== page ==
Mosaicism not rare or arcane

November 1, 2006

National report - Studying the genetic roots of mosaic disorders often presenting in pediatric patients could provide important insights into how effected genes function - and, possibly, direction for future treatments, an expert says.

National report - Studying the genetic roots of mosaic disorders often presenting in pediatric patients could provide important insights into how effected genes function - and, possibly, direction for future treatments, an expert says.

Although researchers have gradually been unlocking the mysteries of mosaicism over the past 20 years, most dermatologists perceive it as a foreign and esoteric concept, says Jonathan A. Dyer, M.D., assistant professor of dermatology and pediatrics at the University of Missouri-Columbia, Columbia, Mo.

"There's a perception among dermatologists that mosaicism is a rare, arcane concept that doesn't have any bearing on the typical dermatologist," he tells Dermatology Times.

Accordingly, he says that being able to explain the principles of mosaicism to patients and their families is very helpful.

Understanding mosaicism

In explaining many common mosaic skin lesions to patients, Dr. Dyer says, "I often use the term birthmark, because, for many of them, that's what these lesions look like - spots that they've had since birth that will stay with them the rest of their lives."

Most mosaic skin lesions are permanent and incurable by current methods, he explains, because experts believe they're caused by genetic changes in the skin.

More specifically, Dr. Dyer says that mosaicism occurs when an organism is composed of two or more genetically different populations of cells originating from a genetically homogenous zygote.

Just as a mosaic floor can contain pieces of many different colors, he explains, "People, too, can have a similar patterning on their skin, where the skin of the entire individual actually has cells that are genetically different within it."

Depending on where the mutation resides or which genes or proteins are effected, these abnormalities can effect the appearance, growth or function of skin (and other organs), Dr. Dyer adds.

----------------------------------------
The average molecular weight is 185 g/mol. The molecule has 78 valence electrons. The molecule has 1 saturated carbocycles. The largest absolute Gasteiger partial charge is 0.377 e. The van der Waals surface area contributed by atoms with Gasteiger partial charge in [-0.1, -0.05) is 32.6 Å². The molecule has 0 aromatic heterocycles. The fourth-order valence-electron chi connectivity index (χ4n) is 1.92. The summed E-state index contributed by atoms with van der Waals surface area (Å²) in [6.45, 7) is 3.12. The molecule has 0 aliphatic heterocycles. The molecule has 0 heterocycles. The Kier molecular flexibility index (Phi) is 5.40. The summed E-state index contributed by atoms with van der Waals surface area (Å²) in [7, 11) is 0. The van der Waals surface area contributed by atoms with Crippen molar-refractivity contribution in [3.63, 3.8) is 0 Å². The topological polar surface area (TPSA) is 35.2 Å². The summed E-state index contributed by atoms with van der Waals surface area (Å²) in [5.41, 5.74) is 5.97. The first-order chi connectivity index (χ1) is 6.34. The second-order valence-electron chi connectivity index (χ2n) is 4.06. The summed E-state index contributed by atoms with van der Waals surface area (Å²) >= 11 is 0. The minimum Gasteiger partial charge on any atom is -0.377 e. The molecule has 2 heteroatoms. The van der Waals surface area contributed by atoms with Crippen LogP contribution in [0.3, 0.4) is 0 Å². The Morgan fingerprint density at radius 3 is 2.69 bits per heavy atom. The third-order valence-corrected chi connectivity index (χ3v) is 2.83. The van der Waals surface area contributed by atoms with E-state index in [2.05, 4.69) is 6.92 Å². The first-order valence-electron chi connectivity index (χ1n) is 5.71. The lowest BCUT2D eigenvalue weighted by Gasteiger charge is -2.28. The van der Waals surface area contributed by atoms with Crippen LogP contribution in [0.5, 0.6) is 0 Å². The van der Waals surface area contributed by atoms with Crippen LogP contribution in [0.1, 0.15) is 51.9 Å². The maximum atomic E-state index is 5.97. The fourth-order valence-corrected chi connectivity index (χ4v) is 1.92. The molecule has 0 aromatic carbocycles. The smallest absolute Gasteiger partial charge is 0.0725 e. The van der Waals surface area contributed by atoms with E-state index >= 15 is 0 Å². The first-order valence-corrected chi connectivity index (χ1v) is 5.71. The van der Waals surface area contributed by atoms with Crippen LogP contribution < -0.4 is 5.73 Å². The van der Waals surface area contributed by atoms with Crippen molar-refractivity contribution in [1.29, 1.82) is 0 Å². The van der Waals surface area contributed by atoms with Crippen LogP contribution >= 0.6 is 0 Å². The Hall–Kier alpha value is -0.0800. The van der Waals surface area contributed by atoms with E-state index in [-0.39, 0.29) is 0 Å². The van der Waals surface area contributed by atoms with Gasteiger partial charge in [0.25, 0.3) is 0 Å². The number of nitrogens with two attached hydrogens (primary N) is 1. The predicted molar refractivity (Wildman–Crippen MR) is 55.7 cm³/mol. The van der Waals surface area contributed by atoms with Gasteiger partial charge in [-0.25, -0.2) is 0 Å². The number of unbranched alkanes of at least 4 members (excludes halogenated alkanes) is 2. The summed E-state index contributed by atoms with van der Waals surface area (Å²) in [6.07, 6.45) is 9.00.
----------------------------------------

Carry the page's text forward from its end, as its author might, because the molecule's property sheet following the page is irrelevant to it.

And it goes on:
Derms an front line

Because one can see skin changes with the naked eye, he says, "Mosaicism is important to us as dermatologists."

In fact, Dr. Dyer notes that in many respects, "Dermatology has led the way in our understanding of mosaicism as a concept," as dermatologists such as Rudolph Happle, M.D., have striven to understand skin manifestations of this condition.

Many examples of mosaicism frequently used for illustrative purposes are indeed rare and somewhat difficult to grasp, Dr. Dyer allows. Examples include hypohidrotic ectodermal dysplasia, an X chromosome-linked condition whose symptoms include facial and dental abnormalities resulting from mutations in ectodysplasin.

Dr. Dyer says that when it comes to many rare disorders that the typical dermatologist is unlikely to see, researchers know which genetic changes cause them.

"We don't necessarily know exactly why that specific gene change leads to the skin findings that it does," he says, "but we know a bit about what's going on at a molecular level."

Paradoxically, Dr. Dyer says, "Epidermal nevi and pigmentary mosaicism are actually very common, but we know less about causes of those conditions," at least in their most common forms.

For example, he says that with pigmentary mosaicism, which is characterized by strips of hyper- or hypopigmented skin that develop along Blaschko's lines, "Some data suggests that if one looks, one can find chromosomal abnormalities in these areas. But we don't know specifically" what causes these abnormalities.